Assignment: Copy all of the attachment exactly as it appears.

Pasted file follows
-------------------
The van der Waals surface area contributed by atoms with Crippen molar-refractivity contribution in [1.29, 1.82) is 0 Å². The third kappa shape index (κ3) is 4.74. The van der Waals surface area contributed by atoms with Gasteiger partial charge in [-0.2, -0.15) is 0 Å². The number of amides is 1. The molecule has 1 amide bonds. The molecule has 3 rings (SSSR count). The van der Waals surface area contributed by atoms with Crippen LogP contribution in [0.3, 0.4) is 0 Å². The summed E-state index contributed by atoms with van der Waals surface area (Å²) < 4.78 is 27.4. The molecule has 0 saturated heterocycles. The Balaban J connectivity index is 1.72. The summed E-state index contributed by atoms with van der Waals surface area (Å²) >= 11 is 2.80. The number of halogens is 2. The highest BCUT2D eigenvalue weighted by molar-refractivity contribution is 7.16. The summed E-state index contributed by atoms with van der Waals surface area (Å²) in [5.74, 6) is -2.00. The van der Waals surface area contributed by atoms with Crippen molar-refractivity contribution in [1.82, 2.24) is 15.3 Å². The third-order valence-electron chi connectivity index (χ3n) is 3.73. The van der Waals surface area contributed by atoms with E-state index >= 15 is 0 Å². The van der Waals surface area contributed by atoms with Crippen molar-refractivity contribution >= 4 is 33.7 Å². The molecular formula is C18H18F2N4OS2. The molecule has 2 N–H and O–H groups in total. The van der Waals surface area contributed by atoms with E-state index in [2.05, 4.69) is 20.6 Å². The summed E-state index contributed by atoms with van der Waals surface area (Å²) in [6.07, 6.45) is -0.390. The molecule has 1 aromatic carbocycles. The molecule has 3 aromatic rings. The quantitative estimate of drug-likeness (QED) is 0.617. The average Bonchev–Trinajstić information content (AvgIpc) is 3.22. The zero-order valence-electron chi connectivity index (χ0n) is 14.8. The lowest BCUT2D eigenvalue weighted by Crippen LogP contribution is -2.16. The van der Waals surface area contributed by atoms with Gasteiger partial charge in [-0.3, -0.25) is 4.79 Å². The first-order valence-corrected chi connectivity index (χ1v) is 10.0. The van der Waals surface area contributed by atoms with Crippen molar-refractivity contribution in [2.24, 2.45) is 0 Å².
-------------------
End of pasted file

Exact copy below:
The van der Waals surface area contributed by atoms with Crippen molar-refractivity contribution in [1.29, 1.82) is 0 Å². The third kappa shape index (κ3) is 4.74. The van der Waals surface area contributed by atoms with Gasteiger partial charge in [-0.2, -0.15) is 0 Å². The number of amides is 1. The molecule has 1 amide bonds. The molecule has 3 rings (SSSR count). The van der Waals surface area contributed by atoms with Crippen LogP contribution in [0.3, 0.4) is 0 Å². The summed E-state index contributed by atoms with van der Waals surface area (Å²) < 4.78 is 27.4. The molecule has 0 saturated heterocycles. The Balaban J connectivity index is 1.72. The summed E-state index contributed by atoms with van der Waals surface area (Å²) >= 11 is 2.80. The number of halogens is 2. The highest BCUT2D eigenvalue weighted by molar-refractivity contribution is 7.16. The summed E-state index contributed by atoms with van der Waals surface area (Å²) in [5.74, 6) is -2.00. The van der Waals surface area contributed by atoms with Crippen molar-refractivity contribution in [1.82, 2.24) is 15.3 Å². The third-order valence-electron chi connectivity index (χ3n) is 3.73. The van der Waals surface area contributed by atoms with E-state index >= 15 is 0 Å². The van der Waals surface area contributed by atoms with Crippen molar-refractivity contribution >= 4 is 33.7 Å². The molecular formula is C18H18F2N4OS2. The molecule has 2 N–H and O–H groups in total. The van der Waals surface area contributed by atoms with E-state index in [2.05, 4.69) is 20.6 Å². The summed E-state index contributed by atoms with van der Waals surface area (Å²) in [6.07, 6.45) is -0.390. The molecule has 1 aromatic carbocycles. The molecule has 3 aromatic rings. The quantitative estimate of drug-likeness (QED) is 0.617. The average Bonchev–Trinajstić information content (AvgIpc) is 3.22. The zero-order valence-electron chi connectivity index (χ0n) is 14.8. The lowest BCUT2D eigenvalue weighted by Crippen LogP contribution is -2.16. The van der Waals surface area contributed by atoms with Gasteiger partial charge in [-0.3, -0.25) is 4.79 Å². The first-order valence-corrected chi connectivity index (χ1v) is 10.0. The van der Waals surface area contributed by atoms with Crippen molar-refractivity contribution in [2.24, 2.45) is 0 Å².